After a turbulent year, with more uncertainty on the horizon, AAT (Association of Accounting Technicians) has captured views that sheds light on the risks that some businesses are taking with their finances with 42% of respondents to a recent survey claiming to have lost money due to the actions of their accountant or tax adviser. 

Meanwhile, although one in three accountants are unregulated, this group are responsible for two-thirds of complaints received by HMRC. However, 45% of those surveyed shared that they had encountered a negative experience with their accountant or tax advisor, potentially challenging the wisdom of the trust they put in those they rely on for crucial advice and guidance.

The survey revealed that 69% of the businesses acknowledged that their accountant knows more about their finances than anyone else.  A quarter (25%) have overpaid on tax, with 17% also missing a tax deadline and 51% have subsequently had to hire a qualified accountant to correct the mistakes of a previous unqualified accountant’s work.

AAT director of professional standards & policy, Adam Harper, commented: “These findings underline the risks and higher costs businesses can face when appointing unqualified and unregulated advisers, with over half of respondents having to hire a qualified accountant to correct the mistakes made by their unqualified predecessor. Our survey has also shown that small businesses in particular are losing money through accounting errors. This is why AAT has repeatedly said the Government should legally require anyone offering paid for tax or accountancy services to be a member of a professional body, as happens in other professions. This would provide much needed assurance to business owners that their accountant or tax adviser is suitably qualified and required to maintain their commitment to the highest standards of professionalism and ethical behaviour.”

The survey highlighted the advantages of appointing a qualified professional, with 70% of respondents acknowledging the benefits of good accounting with it leading to cost savings. However, despite these financial benefits, and mitigation of the risks outlined by the survey findings, cost is the most important factor in appointing accountants or tax advisers with 41% choosing the more affordable option over an accountant with appropriate qualifications (24%).

AAT urging us to make sure we all do our homework before handing over any information, as it reveals the top five mistakes from the previous financial year:

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Top 5 mistakes people make when doing their taxes

  1. Using unregulated accountants – whilst one-third of the accountancy profession is unregulated according to HMRC, unregulated accountants and tax advisers make up two-thirds of complaints to HMRC, potentially leading to significant financial costs for those using them through losing money or hiring a regulated accountant to correct the previous accountant’s mistakes.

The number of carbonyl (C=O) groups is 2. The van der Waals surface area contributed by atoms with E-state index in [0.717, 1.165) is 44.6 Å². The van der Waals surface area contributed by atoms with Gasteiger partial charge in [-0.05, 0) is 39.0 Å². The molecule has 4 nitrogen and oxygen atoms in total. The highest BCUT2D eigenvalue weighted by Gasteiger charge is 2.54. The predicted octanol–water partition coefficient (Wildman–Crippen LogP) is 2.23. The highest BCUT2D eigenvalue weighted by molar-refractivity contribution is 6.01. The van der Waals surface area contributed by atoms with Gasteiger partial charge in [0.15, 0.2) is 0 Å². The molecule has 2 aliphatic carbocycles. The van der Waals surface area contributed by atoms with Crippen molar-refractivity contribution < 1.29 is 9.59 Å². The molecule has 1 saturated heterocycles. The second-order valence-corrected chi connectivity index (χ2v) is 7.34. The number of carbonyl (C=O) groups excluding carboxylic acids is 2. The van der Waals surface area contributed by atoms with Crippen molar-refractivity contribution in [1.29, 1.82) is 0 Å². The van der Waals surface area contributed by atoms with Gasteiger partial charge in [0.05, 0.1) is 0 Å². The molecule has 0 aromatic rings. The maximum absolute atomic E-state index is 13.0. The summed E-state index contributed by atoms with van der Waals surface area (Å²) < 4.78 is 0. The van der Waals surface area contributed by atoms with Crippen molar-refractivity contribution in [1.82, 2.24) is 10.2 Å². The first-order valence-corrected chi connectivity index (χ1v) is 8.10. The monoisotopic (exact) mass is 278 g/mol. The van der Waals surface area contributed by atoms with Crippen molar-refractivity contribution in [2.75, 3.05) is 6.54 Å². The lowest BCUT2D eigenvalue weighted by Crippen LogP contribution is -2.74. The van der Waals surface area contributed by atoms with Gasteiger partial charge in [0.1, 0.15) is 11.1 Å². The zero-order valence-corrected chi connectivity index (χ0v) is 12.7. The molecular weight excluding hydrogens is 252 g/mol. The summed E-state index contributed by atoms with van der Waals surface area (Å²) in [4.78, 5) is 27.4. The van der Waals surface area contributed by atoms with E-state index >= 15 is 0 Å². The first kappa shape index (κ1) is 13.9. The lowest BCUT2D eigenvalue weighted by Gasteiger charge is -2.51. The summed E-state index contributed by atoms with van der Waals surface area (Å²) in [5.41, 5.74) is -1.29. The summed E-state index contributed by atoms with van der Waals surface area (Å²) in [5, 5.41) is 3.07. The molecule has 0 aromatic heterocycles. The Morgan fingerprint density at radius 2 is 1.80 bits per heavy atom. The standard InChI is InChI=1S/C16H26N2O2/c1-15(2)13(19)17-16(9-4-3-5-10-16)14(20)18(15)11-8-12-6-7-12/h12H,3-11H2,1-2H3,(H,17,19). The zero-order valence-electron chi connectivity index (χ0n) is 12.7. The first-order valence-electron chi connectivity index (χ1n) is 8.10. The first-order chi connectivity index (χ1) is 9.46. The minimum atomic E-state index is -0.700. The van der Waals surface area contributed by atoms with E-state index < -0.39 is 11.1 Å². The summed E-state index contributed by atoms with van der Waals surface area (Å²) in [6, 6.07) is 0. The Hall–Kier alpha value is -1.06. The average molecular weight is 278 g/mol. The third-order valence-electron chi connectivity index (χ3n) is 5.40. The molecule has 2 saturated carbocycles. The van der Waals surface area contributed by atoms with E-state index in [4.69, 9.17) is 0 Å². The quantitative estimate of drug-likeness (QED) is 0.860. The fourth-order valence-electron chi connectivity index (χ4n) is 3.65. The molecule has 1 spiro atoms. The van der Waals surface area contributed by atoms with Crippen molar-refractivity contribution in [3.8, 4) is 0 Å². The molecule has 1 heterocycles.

2. Not knowing your deadlines – make sure you know when your tax returns are due and when you should register for self-assessment
  3. Waiting to enlist help – if you do choose to use a regulated accountant, contact them in good time ahead of needing to submit your tax return. Looking for help in the New Year may leave you with limited options and risk resorting to an unregulated accountant
  4. Not having your paperwork in order – make time once a week if possible to file your receipts and invoices, so you’re prepared when the time comes to submit your tax return
  5. Not putting money aside to pay for your tax bill – if you can, set up a monthly standing order to transfer a certain amount into a savings account for taxes so you don’t get caught out

To help businesses and individuals prepare for the new financial year, AAT is also releasing its top five tips to help you avoid making a mistake – and even losing money – especially at a time when the cost-of-living crisis is putting finances under increasing pressure:

  1. Write a business plan – get an idea of what you want to achieve this year by putting together a business plan with the future plans and predictions for your business. The plan should explain your ideas, map out how they’ll be put into practice and provide information on areas including management, operations, marketing and sales strategy and financial projections.
  2. Get organised now – monitor your financial performance, including your balance sheet, profit and loss and cash flow forecast, and set up a filing system for your paperwork if you don’t already have one. Make sure you’ve got the deadlines for your tax returns and Corporation Tax payments (if necessary) in the diary as well, and make time to review your budgets on a monthly basis
  3. Get your data sorted – make sure you’ve got the information you need to prepare your accounts for next year available. This includes your Unique Taxpayer Number and National Insurance number for self assessment, as well as invoices, receipts, bank statements, VAT information, wage slips if you employ staff and details of loans and capital items. Set up a folder to save this information and add it to the file as soon as possible after it’s received
  4. Sharpen your business skills – look at online finance courses in areas such as bookkeeping, read business books and articles and take advantage of free resources to help you learn more about running your business. Investing in your education as a business owner will be the gift that keeps on giving.
  5. Consider using a regulated accountant – if you feel you need help managing your taxes, look into working with an accountant or tax adviser who is regulated by a professional body to support you in this area. AAT has created a free e-book, ‘What you should know before appointing an accountant’, with advice on tips on how to find a regulated accountant or tax adviser who is the best fit for your needs.